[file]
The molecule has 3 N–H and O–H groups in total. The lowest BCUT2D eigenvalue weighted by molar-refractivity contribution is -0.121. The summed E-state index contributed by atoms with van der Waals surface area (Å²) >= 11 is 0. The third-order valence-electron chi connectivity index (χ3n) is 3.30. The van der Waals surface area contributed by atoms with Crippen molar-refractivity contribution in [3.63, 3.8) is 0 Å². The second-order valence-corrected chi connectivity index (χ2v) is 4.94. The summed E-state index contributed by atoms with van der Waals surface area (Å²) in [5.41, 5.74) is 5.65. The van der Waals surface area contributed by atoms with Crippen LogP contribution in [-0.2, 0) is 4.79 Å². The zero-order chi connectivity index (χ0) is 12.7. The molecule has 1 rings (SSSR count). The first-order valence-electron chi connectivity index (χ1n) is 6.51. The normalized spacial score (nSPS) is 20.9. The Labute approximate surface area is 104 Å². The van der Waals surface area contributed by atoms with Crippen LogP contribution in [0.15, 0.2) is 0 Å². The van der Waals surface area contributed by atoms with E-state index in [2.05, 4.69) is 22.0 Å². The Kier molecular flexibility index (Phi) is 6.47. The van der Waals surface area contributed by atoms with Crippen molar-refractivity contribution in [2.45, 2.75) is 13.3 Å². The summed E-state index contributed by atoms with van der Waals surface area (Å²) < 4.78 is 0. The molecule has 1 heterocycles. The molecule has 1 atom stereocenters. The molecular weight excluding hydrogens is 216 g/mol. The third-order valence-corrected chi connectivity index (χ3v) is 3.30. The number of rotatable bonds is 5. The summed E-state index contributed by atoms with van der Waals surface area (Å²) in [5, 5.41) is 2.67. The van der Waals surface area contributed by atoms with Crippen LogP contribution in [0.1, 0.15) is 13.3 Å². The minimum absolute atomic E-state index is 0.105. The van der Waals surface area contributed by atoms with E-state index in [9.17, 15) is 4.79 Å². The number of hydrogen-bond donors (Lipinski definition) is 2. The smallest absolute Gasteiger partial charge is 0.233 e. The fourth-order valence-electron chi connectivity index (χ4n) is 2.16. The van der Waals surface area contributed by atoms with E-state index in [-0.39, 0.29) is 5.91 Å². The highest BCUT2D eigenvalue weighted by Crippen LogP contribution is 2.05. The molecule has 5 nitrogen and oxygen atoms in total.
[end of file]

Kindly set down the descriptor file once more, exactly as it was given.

The molecule has 3 N–H and O–H groups in total. The lowest BCUT2D eigenvalue weighted by molar-refractivity contribution is -0.121. The summed E-state index contributed by atoms with van der Waals surface area (Å²) >= 11 is 0. The third-order valence-electron chi connectivity index (χ3n) is 3.30. The van der Waals surface area contributed by atoms with Crippen molar-refractivity contribution in [3.63, 3.8) is 0 Å². The second-order valence-corrected chi connectivity index (χ2v) is 4.94. The summed E-state index contributed by atoms with van der Waals surface area (Å²) in [5.41, 5.74) is 5.65. The van der Waals surface area contributed by atoms with Crippen LogP contribution in [-0.2, 0) is 4.79 Å². The zero-order chi connectivity index (χ0) is 12.7. The molecule has 1 rings (SSSR count). The first-order valence-electron chi connectivity index (χ1n) is 6.51. The normalized spacial score (nSPS) is 20.9. The Labute approximate surface area is 104 Å². The van der Waals surface area contributed by atoms with Crippen LogP contribution in [0.15, 0.2) is 0 Å². The van der Waals surface area contributed by atoms with E-state index in [2.05, 4.69) is 22.0 Å². The Kier molecular flexibility index (Phi) is 6.47. The van der Waals surface area contributed by atoms with Crippen molar-refractivity contribution in [2.45, 2.75) is 13.3 Å². The summed E-state index contributed by atoms with van der Waals surface area (Å²) < 4.78 is 0. The molecule has 1 heterocycles. The molecule has 1 atom stereocenters. The molecular weight excluding hydrogens is 216 g/mol. The third-order valence-corrected chi connectivity index (χ3v) is 3.30. The number of rotatable bonds is 5. The summed E-state index contributed by atoms with van der Waals surface area (Å²) in [5, 5.41) is 2.67. The van der Waals surface area contributed by atoms with Crippen LogP contribution in [0.1, 0.15) is 13.3 Å². The minimum absolute atomic E-state index is 0.105. The van der Waals surface area contributed by atoms with E-state index in [9.17, 15) is 4.79 Å². The number of hydrogen-bond donors (Lipinski definition) is 2. The smallest absolute Gasteiger partial charge is 0.233 e. The fourth-order valence-electron chi connectivity index (χ4n) is 2.16. The van der Waals surface area contributed by atoms with E-state index in [-0.39, 0.29) is 5.91 Å². The highest BCUT2D eigenvalue weighted by Crippen LogP contribution is 2.05. The molecule has 5 nitrogen and oxygen atoms in total.